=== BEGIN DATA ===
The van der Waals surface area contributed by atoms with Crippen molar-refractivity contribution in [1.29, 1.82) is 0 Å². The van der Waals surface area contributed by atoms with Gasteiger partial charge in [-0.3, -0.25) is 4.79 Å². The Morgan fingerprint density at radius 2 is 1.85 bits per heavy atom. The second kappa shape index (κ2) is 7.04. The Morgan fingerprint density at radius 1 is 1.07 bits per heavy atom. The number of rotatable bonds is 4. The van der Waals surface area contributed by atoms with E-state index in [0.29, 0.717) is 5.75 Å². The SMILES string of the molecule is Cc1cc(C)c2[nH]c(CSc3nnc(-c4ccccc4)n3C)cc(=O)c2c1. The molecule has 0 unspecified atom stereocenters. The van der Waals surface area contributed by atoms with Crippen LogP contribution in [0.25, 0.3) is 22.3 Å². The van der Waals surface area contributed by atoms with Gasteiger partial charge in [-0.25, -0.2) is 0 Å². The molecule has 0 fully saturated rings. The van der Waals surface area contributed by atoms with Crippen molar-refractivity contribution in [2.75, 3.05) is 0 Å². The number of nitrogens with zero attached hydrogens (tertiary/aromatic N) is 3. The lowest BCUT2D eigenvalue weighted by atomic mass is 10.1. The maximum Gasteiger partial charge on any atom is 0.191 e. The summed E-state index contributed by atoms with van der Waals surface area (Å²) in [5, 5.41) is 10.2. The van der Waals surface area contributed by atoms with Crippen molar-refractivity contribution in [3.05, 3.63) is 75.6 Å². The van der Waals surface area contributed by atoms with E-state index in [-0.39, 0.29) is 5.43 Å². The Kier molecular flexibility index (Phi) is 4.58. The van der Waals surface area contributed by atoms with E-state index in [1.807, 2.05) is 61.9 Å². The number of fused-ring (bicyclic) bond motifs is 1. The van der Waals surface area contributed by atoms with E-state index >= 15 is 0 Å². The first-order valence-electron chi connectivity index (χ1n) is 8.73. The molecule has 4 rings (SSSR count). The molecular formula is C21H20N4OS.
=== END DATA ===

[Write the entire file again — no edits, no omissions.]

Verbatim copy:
The van der Waals surface area contributed by atoms with Crippen molar-refractivity contribution in [1.29, 1.82) is 0 Å². The van der Waals surface area contributed by atoms with Gasteiger partial charge in [-0.3, -0.25) is 4.79 Å². The Morgan fingerprint density at radius 2 is 1.85 bits per heavy atom. The second kappa shape index (κ2) is 7.04. The Morgan fingerprint density at radius 1 is 1.07 bits per heavy atom. The number of rotatable bonds is 4. The van der Waals surface area contributed by atoms with E-state index in [0.29, 0.717) is 5.75 Å². The SMILES string of the molecule is Cc1cc(C)c2[nH]c(CSc3nnc(-c4ccccc4)n3C)cc(=O)c2c1. The molecule has 0 unspecified atom stereocenters. The van der Waals surface area contributed by atoms with Crippen LogP contribution in [0.25, 0.3) is 22.3 Å². The van der Waals surface area contributed by atoms with Gasteiger partial charge in [-0.25, -0.2) is 0 Å². The molecule has 0 fully saturated rings. The van der Waals surface area contributed by atoms with Crippen molar-refractivity contribution in [2.75, 3.05) is 0 Å². The number of nitrogens with zero attached hydrogens (tertiary/aromatic N) is 3. The lowest BCUT2D eigenvalue weighted by atomic mass is 10.1. The maximum Gasteiger partial charge on any atom is 0.191 e. The summed E-state index contributed by atoms with van der Waals surface area (Å²) in [5, 5.41) is 10.2. The van der Waals surface area contributed by atoms with Crippen molar-refractivity contribution in [3.05, 3.63) is 75.6 Å². The van der Waals surface area contributed by atoms with E-state index in [-0.39, 0.29) is 5.43 Å². The Kier molecular flexibility index (Phi) is 4.58. The van der Waals surface area contributed by atoms with E-state index in [1.807, 2.05) is 61.9 Å². The number of fused-ring (bicyclic) bond motifs is 1. The van der Waals surface area contributed by atoms with E-state index >= 15 is 0 Å². The first-order valence-electron chi connectivity index (χ1n) is 8.73. The molecule has 4 rings (SSSR count). The molecular formula is C21H20N4OS.